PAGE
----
We took the tram to Colosseo from the hotel and I knew immediately that was a mistake. The tram took way too long and I was buzzing with excitement. When we finally got off the tram, I was stunned. I kept saying to J “Look at it!” and he just looked at me like I was crazy (to be fair I am, just in this moment it was x100). We were standing in front of the Colosseum and I was at a loss for words. This famous Roman building which was built in 70AD as an amphitheatre has become an icon in Rome, just as Big Ben is to London and even 1946 years later; it's still a sight worthy to be seen.
We had purchased Omnia cards as we were going to be in Rome for 3 days. (Side note: unless you are going to go to the Vatican City, don't get the Omnia Card, get the Rome Pass. The Omnia Card is beneficial only to bypass the queues at Vatican Museums and St Peter's Basilica, the rest of the time it's your Rome Pass which is in use.)
The Rome Pass allowed us fast track access into the Colosseum and I was grateful for it as the queues were too long and didn't seem like they were moving.
When we walked up the stairs to the main arena I was amazed at how much of the structure is still intact. I found myself imagining what it would have been like to be a spectator, watching the latest tournament or better yet, the adrenaline that would have been pumping through me as a participant. I could hear the boos and the cheers of the people. It made me grateful to the Romans for being able to build legacies.
From the eastern side of the building you could see Palentino Hill where legends say Rome was formed in 731 BC. This was where Romulus started building a wall that angered Remus which then led to Romulus killing him. Your ticket into the Colosseum allows you access to the Roman Forum and Palentino Hill and counts as part of your Rome Pass. We decided to not go in there as there was a lot to see and not enough time.
As it was a Sunday, via dei Fori Imperiali was pedestrianised which made for plenty of photo taking opportunities. Along this road you are able to see The Imperial Forums which are the forums of Trajan, Augustus, Neva and Caesar. Some of these ruins amazed me as you could see the foundations and some of the pillars were still intact. Out of all of them, Caesar's were the best, even the friendly seagull thought so too.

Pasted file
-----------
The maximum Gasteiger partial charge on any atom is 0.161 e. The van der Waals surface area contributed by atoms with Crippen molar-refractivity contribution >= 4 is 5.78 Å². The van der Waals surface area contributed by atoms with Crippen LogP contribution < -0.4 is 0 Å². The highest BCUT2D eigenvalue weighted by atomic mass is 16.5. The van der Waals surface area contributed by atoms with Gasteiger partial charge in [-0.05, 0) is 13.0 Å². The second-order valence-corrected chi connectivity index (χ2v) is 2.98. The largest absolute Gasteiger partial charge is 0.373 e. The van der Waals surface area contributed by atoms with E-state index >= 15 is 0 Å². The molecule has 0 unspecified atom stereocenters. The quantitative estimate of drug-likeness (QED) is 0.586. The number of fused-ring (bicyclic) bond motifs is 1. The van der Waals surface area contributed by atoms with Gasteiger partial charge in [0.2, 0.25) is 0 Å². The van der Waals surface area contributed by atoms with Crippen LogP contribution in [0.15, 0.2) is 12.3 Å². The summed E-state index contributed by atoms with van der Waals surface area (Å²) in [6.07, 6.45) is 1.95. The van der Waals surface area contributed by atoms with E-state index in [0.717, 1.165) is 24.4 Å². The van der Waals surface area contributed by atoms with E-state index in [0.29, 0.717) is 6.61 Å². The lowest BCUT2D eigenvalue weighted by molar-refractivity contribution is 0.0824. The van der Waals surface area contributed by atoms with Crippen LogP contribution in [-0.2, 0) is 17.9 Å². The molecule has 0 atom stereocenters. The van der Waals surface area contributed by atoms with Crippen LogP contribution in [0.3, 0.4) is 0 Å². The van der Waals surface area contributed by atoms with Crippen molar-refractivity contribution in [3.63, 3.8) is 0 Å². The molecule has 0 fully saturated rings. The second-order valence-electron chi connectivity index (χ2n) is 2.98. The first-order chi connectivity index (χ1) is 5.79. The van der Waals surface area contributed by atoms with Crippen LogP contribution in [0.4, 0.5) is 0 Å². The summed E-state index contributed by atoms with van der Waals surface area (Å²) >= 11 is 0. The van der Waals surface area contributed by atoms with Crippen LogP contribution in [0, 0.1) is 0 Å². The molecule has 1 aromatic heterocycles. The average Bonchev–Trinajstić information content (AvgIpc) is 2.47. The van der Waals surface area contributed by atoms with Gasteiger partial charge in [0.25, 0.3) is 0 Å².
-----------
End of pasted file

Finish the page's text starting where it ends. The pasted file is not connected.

I guess King Victor; the first king of Italy had a thing for marble because II Vittoriano is pretty much made up of only marble in his honour. I took a risk and sat on one of the sections with more of a worry of being told off than of falling. From where I was sitting I had a pretty impressive view of Morden Rome. The roundabout in front of me was chaos as Italians were driving as they always do crazy. In that moment I began to reflect on my trips so far, how they've all been totally different and how I've learnt something from every one of them and all I could think was keep them coming. Eventually I did get told off so we left and decided to head over to the museums.
Now if you've been following my journey on the blog, you know museums aren't my thing when I visit. But J showed me that you learn a lot about the city from the culture to how it was founded and I'm so grateful for that persuasion. We went to the Capitoline Museums which is a group of 3 Museums which are in the same area. Every room and corridor was filled with the cultural things that influenced the Romans. Their love for art adorned the walls and the ceilings. Even the chandeliers were works of art. The best part about going to the Capitoline Museums was getting to see the Roman Forum during sunset. See we thought we had missed it out, but what we didn't realise was that the museum was located next to the Roman Forum, offering the best seat in the house. I almost cried as the soft orange coloured skies danced around this ancient town. In that moment I realised that sometimes we go out to find the magic, but most of the time, magic seeks us out.
If you only had a few hours in Rome, I definitely would recommend going to Ancient Rome. We didn't manage to see much of Morden Rome, but after spending time in Ancient Rome, it didn't bother me as much. It was more of an invitation to return and return I (and hope we) shall.
Stay tuned for the next post.
Till next time